Psychoeducation refers to integrating emotional and motivational aspects to enable clients to cope with illnesses or difficult situations. One of the most commonly recommended strategies is mindful breathing. 

“Sometimes it can be paired with visualization techniques, like imagining your toes in the sand and a warm ocean breeze,” notes Jones. “But commonly, with anxiety, people tend to get so far ahead of themselves that this kind of breathing can help bring them back to the present moment.”

Deep breathing is practiced in and out of health care settings with people of all ages. Even on Sesame Street, characters practice “belly breathing” to calm themselves when feeling frustrated or angry, making deep breathing one of the most trusted tools for parents who are looking for some relief from tantrums.

Harvard Medical School credits deep breathing with triggering a person’s relaxation response, a state of profound rest that can be elicited in many ways, including meditation, yoga and progressive muscle relaxation. Harvard Health Publishing has more information on practicing proper breath control and implementing deep breathing into your daily routine.

“It's challenging at first,” says Jones. “Your mind is going to try to take you elsewhere, but you have to redirect your mind back to the present moment.”

It's challenging at first ... your mind is going to try to take you elsewhere, but you have to redirect your mind back to the present moment.

Shenika Jones, Ph.D.

FIND A COUNSELOR

“Counseling is never a one-size-fits all,” says Jones. “We want our counselors to lead people to solutions by learning what works and what doesn’t for each individual.”

Depression and anxiety can be isolating. Even fleeting moments of sadness can make people feel totally alone, which is why Jones reiterates the importance of connecting with supportive groups and networks.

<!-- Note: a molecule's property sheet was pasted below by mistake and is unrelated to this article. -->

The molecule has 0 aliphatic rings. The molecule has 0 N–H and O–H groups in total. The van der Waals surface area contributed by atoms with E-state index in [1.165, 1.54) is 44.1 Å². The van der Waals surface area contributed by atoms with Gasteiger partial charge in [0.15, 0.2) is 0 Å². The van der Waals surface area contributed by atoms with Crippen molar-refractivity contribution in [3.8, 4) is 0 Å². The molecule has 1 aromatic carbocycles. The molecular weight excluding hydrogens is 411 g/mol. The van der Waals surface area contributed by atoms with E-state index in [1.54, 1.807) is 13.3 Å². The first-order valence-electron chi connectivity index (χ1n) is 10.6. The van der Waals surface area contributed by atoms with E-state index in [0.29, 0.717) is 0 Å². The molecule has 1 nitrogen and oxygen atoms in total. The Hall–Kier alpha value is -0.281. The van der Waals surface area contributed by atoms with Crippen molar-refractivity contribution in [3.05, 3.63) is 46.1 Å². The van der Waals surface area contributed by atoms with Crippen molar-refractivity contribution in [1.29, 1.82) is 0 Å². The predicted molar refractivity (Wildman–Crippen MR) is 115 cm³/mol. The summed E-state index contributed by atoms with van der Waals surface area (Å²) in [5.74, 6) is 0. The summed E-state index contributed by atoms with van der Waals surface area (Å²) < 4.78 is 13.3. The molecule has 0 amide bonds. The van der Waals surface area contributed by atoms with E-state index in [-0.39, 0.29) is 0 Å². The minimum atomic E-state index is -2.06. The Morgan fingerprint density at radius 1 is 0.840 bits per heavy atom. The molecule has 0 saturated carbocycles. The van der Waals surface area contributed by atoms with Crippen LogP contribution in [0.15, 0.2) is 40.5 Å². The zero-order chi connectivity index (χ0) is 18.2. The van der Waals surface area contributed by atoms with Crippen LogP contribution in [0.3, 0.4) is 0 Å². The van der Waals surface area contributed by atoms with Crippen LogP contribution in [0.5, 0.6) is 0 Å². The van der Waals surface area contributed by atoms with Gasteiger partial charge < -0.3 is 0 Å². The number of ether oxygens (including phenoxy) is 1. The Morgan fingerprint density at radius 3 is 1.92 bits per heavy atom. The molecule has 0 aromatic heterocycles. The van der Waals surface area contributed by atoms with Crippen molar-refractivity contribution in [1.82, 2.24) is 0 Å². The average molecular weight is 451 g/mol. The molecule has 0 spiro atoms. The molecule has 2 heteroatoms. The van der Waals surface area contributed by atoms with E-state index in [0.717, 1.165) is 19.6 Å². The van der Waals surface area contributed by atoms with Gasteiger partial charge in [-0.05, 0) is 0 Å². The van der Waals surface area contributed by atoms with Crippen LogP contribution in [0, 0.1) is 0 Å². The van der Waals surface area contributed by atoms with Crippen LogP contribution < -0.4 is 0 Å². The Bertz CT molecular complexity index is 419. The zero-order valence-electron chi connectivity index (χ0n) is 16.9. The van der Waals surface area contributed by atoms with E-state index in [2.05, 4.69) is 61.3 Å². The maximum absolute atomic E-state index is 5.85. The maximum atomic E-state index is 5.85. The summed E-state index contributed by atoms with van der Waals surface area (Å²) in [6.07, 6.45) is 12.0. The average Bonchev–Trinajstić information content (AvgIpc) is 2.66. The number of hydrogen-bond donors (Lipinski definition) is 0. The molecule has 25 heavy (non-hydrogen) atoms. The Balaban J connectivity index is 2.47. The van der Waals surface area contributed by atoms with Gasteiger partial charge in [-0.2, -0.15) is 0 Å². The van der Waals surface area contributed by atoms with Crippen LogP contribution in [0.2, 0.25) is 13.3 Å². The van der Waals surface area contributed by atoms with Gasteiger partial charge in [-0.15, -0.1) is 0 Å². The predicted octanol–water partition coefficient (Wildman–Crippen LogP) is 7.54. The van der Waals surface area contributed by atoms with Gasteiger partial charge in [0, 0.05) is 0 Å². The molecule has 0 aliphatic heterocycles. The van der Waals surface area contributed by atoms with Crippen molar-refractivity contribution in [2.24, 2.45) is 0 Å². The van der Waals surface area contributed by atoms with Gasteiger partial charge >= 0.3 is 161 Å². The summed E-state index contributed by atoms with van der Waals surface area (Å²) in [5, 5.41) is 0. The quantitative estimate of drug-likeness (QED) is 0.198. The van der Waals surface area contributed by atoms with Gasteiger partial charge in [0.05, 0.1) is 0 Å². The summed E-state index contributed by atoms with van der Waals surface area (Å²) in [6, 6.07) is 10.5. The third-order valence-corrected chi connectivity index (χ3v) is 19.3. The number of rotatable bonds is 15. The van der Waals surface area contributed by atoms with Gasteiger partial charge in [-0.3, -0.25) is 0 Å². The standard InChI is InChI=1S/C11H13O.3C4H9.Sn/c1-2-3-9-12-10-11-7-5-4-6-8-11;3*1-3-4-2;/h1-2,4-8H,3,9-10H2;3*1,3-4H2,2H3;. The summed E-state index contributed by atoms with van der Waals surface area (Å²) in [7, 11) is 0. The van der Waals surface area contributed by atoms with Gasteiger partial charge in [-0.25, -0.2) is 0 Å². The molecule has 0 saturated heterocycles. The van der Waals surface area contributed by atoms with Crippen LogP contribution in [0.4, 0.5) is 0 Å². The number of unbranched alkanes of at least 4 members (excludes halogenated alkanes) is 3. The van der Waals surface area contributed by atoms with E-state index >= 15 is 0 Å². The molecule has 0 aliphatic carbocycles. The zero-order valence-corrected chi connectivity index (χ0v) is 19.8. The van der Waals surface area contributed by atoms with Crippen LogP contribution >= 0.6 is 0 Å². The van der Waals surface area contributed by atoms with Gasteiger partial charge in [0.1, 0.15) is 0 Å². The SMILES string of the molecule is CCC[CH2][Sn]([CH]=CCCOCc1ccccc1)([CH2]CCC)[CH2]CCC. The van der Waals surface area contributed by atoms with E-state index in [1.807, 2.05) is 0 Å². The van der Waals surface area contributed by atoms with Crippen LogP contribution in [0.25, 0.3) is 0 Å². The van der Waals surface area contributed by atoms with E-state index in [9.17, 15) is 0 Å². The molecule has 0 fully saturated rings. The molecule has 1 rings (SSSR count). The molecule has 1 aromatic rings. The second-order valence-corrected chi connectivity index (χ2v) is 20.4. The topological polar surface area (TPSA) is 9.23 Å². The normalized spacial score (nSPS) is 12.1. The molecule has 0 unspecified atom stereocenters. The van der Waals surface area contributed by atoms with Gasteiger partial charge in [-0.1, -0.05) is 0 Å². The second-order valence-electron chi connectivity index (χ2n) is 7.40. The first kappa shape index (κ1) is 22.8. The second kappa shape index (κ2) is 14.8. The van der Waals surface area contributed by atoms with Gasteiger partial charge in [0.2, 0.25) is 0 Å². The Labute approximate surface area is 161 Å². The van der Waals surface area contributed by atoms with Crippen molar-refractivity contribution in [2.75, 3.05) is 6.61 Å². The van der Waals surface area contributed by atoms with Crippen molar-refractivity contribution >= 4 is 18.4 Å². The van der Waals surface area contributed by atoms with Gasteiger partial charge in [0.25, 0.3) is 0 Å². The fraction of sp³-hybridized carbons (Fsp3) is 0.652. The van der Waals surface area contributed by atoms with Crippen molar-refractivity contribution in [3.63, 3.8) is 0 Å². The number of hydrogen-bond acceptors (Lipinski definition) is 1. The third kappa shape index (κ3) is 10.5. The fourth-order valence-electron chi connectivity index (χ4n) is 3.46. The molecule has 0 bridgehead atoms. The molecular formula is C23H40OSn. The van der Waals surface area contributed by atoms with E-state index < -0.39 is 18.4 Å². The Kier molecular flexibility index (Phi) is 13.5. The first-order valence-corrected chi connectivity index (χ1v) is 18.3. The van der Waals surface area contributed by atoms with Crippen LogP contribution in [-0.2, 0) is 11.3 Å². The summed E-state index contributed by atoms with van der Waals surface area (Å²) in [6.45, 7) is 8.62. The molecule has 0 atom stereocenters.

“As counselors, we want to walk alongside people experiencing anxiety and depression as they journey away from those shells they’ve retreated into,” says Jones. “Having a counselor relationship can really help validate those feelings. You can look forward to your weekly session and rely on another voice to weigh in on your situation because sometimes, your inner voice can really start to negatively impact your sense of wellbeing.”

As counselors, we want to walk alongside people experiencing anxiety and depression as they journey away from those shells they’ve retreated into.

Shenika Jones, Ph.D.

Before COVID-19 took the world by storm, the Bureau of Labor Statistics projected nearly 100,000 new counseling jobs would be created through 2028 — that’s more than a 20% growth rate, far outpacing the 5.2% for all other occupations. 

“Mental health is such a frequently unmet need that affects all socioeconomic groups,” says Jones. “COVID has only magnified these challenges. We’re seeing radical spikes in cases of anxiety, depression and drug and alcohol addiction.”

To find a counselor in your area, visit Healthy Minds Philly to take a free, anonymous mental health screening and get connected with professionals in the area.

 

“The Wheel of Wellness pulls in all aspects of our human selves — the physical, spiritual, psychological,” says Jones. “We as people are compelled to find balance in every area of our lives, but the thing is, we're always moving and shifting so we don’t always get it right.”

The best we can usually do is identify areas in our lives that need more attention and bring them into focus. 

“Get out there and connect,” urges Jones. “That may be the piece of the puzzle that's missing for you.”

 

Interested in becoming a part of the solution? It is a great time to start your educational journey to become a counselor by applying to the Clinical Mental Health Counseling M.S. program at Saint Joseph’s.